Joe Lanza | May 25, 2018 | 0
Feast or Fired: The Stipulation That Keeps on Giving
Impact is known for its terrible gimmick matches.
From the Dixieland disaster involving Magnus and Jeff Hardy in 2013 to James Storm and Chris Harris doing battle in a blindfold steel cage match, Impact has shown an innate ability to produce terrible match stipulations. Oh, and there was the reverse battle royal as well!
As much as most of the blame for that can be blamed on Vince Russo’s questionable booking ideas, every ownership the company has found ways to make things needlessly contrived; copying bad WWE ideas and finding a way to make them worse.
Something I’ve always seen as exempt from that list of bad stipulation matches is Feast or Fired. Perhaps that’s because the first one I watched, Final Resolution 2009, came at a time when I was still innocent in my wrestling fandom. I was not clued up on what happened behind the scenes and everything felt dramatic and important in the way most things do to an impressionable 12-year-old.
Whilst many criticize the match’s lack of plausibility with regards the ‘fired’ element, a fair criticism no doubt, I think that’s part of its appeal. Yes the guy who normally gets the pink slip isn’t actually fired, but from a kayfabe perspective, it adds to the much drama. It fulfills all the usual corny wrestling spiel that the industry is all about ‘betting on yourself’ and that Impact is a company that is a ‘land of opportunity’ for all those competing in it. If you’ve got a 25% chance of being fired against a 75% chance of becoming a champion and supposedly ‘upping your purse’, why wouldn’t you go for it? Rationality doesn’t come into wrestling; everybody is a ‘risk-taker’ who loves the business. This is the ultimate gamble.
Alongside that, there are genuinely intriguing permutations of the match that have always made it a highlight for me. It could be the chance for someone like Caleb Konley or Rohit Raju, men who have made minimal impacts to date, to get a World title shot and potentially shake up the entire company hierarchy. How about Tyrus getting a tag title shot, or KM suddenly becoming a player in the X-Division title scene? To the childish wrestling fan that still lives in me, that drama and intrigue is what keeps me entertained and stops me being too cynical.
Indeed, another thing the match has going for it is that this week’s edition was only the seventh since the match’s debut in 2007. Unlike Money in the Bank, which has become tired and dated, the infrequency of Feast or Fired in recent years has kept its appeal that bit fresher, meaning I looked forward to this week’s episode with renewed vigor.
And, in keeping with the recent direction Callis and D’Amore have sent the company on, it delivered. There were no shenanigans about double case grabs, or too many people in the ring at once. They kept it simple – 10 participants of varying relevance on the Impact roster. We had former case winners in Petey Williams (interestingly Petey grabbed the first case in the match’s history back in 2007), EC3 and Eli Drake, former Impact champions of varying sorts in Moose, Trevor Lee and Taiji Ishimori and four also-rans in Caleb Konley, KM, Rohit Raju and Tyrus.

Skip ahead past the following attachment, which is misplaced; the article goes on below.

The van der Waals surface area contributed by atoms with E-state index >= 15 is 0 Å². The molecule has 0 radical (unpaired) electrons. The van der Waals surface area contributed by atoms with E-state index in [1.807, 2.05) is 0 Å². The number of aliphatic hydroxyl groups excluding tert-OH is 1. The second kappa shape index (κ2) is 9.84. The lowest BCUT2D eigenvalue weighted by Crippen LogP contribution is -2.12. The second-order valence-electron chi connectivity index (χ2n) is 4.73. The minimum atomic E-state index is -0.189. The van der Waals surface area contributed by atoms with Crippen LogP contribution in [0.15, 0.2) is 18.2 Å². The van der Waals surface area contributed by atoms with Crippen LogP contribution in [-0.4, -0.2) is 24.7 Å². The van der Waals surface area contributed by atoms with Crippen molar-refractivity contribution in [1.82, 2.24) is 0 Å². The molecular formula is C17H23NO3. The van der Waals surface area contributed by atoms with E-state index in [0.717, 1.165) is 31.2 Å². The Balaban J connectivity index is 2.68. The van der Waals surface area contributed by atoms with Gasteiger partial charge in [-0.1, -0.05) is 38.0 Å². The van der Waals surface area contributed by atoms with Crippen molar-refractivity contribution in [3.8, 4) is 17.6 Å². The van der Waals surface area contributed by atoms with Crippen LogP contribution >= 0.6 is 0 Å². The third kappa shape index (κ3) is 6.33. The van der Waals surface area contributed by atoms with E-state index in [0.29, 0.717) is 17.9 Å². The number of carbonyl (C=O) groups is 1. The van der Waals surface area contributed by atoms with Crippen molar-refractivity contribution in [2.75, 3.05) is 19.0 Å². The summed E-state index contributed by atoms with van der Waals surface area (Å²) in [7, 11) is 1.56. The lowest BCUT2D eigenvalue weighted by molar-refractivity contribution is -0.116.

The match itself was a simple, effective battle royal. Petey grabbed a case soon after the opening bell, and he was followed into the winners enclosure by Moose. EC3 grabbed Case 3 to leave one more, and seven men to fight over it. Eli Drake cleared house with a series of Gravy Trains, before being foisted off by Lee. Just as it looked like Lee would grab the final case, Drake sprinted across the ring, hit a huge avalanche german suplex and got the final case. Seventeen minutes of action that has the potential to change the direction of every Impact title picture. What more could you ask for?
This week Feast or Fired once again proved it has a place in Impact.
For a company that has such a troubled history with stipulation matches, this one really is a success story.
The Week in Review
- An all-round solid episode. It was a good transition from Crossroads last week as the company looks towards Redemption in April, locking in Aries vs El Patron as the PPV main event.
- Fallah Bahh is my guy. His opener with Sami Callihan ticked all the boxes of what it set out to do and continued the interesting sub-plot of Bahh still searching for his first win with the company. I’m behind you all the way big man. #FatKidsRuleTheWorld
- Everything about Rosemary against Taya screamed money feud. Both women carry themselves like major stars, and ending this week’s bout in a double count-out allows them to extend the feud.
- Father James Mitchell is still one of the best promos in the whole business. He managed to turn the slightly dull Abyss/Kongo Kong feud into something hot, and I’m now firmly invested in next week’s Monsters Ball match.
- I’m not sure how I feel about Josh Mathews being a) Matt Sydal’s spirit guide and b) the new Grand champion. If it gets him away from commentary I’m all for it, and it might even see the title get retired. It might work, but it’s the only thing they’ve done so far that has made me raise my eyebrows.
- Viewership for this week was back up at 350,000. Given the competition from college basketball, this was another strong number and a testament to the product they’re putting out.
Well, until next time…